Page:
ENG 5835r. Topics in Publishing (3–6). This course offers instruction in the specific phases of the history and methods of publishing in academic journals. May be repeated to a maximum of six semester hours.

ENG 5906r. Directed Individual Study (1–3). (S/U grade only). Topic to be approved by the Director of Graduate Studies. May be repeated to a maximum of twenty-four semester hours.

ENG 5933r. Topics in English (1–3). Topics vary. May be repeated to a maximum of twenty-four semester hours.

ENG 5935r. Speakers in English Studies (1–3). (S/U grade only). This course is required of all graduate students in English throughout their residence. May be repeated to a maximum of twenty-four semester hours.

ENG 5971r. Thesis (1–6). (S/U grade only). Six semester hours of credit required.

ENG 5998r. Tutorial in English (1–3). (S/U grade only). Prerequisite: Instructor permission. This course entails intensive work by one to four graduate students devoted to a specific topic or research problem in English studies. May be repeated when topics vary, to a maximum of six semester hours.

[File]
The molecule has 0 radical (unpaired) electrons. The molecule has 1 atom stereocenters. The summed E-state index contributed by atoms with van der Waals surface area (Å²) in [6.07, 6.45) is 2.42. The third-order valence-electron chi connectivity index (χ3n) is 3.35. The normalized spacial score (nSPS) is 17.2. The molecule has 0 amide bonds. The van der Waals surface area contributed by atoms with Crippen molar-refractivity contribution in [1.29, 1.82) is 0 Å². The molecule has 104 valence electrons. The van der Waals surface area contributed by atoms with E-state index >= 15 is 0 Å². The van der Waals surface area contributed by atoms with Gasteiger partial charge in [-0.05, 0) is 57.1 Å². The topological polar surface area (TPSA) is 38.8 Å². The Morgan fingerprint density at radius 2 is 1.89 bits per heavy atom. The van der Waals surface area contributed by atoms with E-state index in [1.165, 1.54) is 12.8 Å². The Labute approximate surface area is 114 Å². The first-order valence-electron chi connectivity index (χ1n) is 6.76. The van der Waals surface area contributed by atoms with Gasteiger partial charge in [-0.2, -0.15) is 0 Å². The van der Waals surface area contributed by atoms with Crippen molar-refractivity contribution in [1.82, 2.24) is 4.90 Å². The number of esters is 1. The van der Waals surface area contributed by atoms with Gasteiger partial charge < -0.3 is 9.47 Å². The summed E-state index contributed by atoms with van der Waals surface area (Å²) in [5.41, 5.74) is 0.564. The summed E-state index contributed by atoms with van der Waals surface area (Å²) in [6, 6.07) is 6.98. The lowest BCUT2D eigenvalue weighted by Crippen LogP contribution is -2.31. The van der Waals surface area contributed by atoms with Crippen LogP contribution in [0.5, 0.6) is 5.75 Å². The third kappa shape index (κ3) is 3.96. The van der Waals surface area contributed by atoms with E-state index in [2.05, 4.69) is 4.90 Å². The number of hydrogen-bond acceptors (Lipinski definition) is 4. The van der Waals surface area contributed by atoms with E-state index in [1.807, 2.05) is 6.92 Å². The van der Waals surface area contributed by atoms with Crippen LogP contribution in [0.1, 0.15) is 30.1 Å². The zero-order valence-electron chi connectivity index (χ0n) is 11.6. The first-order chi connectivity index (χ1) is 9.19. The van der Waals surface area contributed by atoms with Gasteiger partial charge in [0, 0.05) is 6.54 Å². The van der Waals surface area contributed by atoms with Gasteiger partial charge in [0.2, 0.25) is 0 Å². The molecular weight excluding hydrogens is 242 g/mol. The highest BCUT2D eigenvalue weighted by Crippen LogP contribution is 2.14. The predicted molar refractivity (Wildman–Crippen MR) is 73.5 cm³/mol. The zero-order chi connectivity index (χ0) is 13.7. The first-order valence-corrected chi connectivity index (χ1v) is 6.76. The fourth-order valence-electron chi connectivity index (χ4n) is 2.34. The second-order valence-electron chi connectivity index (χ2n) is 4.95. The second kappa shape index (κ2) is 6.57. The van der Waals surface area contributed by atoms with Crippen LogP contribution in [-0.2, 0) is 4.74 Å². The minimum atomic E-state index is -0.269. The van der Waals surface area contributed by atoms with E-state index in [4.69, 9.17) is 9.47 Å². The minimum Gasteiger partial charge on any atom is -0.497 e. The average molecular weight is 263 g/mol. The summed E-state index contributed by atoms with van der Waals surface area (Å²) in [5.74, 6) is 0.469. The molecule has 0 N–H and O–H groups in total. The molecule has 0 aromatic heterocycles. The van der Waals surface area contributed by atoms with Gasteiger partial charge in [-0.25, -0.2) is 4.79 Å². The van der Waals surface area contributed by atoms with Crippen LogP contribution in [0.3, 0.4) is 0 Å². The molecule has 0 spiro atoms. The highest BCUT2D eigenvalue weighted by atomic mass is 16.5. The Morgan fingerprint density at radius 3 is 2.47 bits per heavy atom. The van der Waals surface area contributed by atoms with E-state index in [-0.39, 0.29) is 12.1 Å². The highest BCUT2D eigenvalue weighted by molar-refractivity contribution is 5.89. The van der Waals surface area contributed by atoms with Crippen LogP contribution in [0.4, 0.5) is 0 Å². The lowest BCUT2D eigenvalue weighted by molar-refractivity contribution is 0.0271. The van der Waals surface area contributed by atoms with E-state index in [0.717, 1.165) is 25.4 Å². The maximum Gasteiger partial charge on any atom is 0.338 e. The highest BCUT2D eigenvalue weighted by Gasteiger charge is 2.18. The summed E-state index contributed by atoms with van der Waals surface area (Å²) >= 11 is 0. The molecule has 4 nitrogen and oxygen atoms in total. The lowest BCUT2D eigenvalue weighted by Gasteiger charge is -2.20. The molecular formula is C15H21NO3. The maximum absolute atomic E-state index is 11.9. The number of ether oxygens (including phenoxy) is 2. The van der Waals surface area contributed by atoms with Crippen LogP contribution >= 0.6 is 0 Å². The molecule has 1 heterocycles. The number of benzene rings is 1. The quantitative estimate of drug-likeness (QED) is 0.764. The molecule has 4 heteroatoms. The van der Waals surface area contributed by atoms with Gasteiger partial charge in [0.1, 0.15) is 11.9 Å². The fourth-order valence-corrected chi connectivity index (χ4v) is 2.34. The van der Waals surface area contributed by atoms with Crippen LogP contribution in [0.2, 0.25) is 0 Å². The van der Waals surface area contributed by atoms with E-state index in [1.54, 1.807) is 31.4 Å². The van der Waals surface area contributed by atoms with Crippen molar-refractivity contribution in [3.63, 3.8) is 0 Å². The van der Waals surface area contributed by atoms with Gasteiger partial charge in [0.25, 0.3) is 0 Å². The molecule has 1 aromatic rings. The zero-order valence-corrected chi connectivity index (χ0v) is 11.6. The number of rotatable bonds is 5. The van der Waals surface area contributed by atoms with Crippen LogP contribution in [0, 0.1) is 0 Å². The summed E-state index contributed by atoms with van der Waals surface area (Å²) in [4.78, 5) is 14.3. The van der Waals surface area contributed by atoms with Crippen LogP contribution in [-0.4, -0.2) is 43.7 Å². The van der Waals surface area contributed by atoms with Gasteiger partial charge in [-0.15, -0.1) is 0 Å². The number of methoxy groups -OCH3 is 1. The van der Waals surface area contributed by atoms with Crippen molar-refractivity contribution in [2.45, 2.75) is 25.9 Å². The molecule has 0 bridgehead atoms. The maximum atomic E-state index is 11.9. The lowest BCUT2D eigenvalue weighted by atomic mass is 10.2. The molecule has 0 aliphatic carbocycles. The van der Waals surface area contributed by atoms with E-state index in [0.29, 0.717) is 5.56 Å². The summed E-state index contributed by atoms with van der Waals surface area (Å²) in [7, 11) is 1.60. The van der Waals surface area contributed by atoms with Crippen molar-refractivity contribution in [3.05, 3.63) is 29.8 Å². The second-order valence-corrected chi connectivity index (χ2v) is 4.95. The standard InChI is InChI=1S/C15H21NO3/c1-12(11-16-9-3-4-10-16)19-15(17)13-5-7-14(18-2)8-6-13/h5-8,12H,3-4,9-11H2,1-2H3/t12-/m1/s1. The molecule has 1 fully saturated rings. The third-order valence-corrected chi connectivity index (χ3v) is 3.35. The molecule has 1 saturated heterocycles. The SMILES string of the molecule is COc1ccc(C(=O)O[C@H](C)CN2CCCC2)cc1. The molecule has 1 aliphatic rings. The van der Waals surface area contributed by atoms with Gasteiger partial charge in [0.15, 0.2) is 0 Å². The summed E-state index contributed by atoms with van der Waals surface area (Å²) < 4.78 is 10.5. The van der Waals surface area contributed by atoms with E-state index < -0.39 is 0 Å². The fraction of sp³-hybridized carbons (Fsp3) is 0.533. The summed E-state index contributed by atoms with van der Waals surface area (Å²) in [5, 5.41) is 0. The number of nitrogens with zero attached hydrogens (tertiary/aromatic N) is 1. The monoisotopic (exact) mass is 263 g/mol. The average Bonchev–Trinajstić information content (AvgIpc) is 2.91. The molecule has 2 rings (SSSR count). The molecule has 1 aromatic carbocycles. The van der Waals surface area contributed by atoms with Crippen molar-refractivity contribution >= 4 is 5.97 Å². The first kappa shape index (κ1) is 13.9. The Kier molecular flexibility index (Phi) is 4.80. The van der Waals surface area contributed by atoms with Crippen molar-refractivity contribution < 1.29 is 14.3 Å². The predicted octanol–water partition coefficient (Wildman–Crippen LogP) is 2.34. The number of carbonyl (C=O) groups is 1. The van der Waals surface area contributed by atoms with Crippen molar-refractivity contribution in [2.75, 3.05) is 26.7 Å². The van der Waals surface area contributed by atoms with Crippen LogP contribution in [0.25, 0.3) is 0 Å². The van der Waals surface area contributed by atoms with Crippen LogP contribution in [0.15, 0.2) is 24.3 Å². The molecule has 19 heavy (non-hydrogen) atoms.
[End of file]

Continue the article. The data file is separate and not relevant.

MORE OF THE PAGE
ENG 6907r. Directed Readings (1–12). (S/U grade only). May be repeated to a maximum of twelve semester hours.

ENG 6939r. Seminar in English (3). Topics vary. May be repeated to a maximum of twenty-four semester hours.

ENG 6980r. Dissertation (1–12). (S/U grade only).

ENG 8964r. Preliminary Doctoral Examination (0). (P/F grade only.)

ENG 8966r. Master’s Comprehensive Examination (0). (P/F grade only.)

ENG 8976r. Master’s Thesis Defense (0). (P/F grade only.)

ENG 8985r. Dissertation Defense (0). (P/F grade only.)

ENL 5206r. Studies in Old English Language and Literature (3). This course explores various approaches to the study of Old English literature. May emphasize developing a reading knowledge of Old English with an understanding of its phonology, morphology and syntax. May focus upon literary texts. Literature course requires a working knowledge of Old English language. May be repeated to a maximum of twelve semester hours as topics vary.

ENL 5216r. Studies in Middle English Language and Literature (3). This course explores various approaches to the study of the languages and literary texts from the twelfth to the fourteenth century. May be repeated to a maximum of twelve semester hours as topics vary.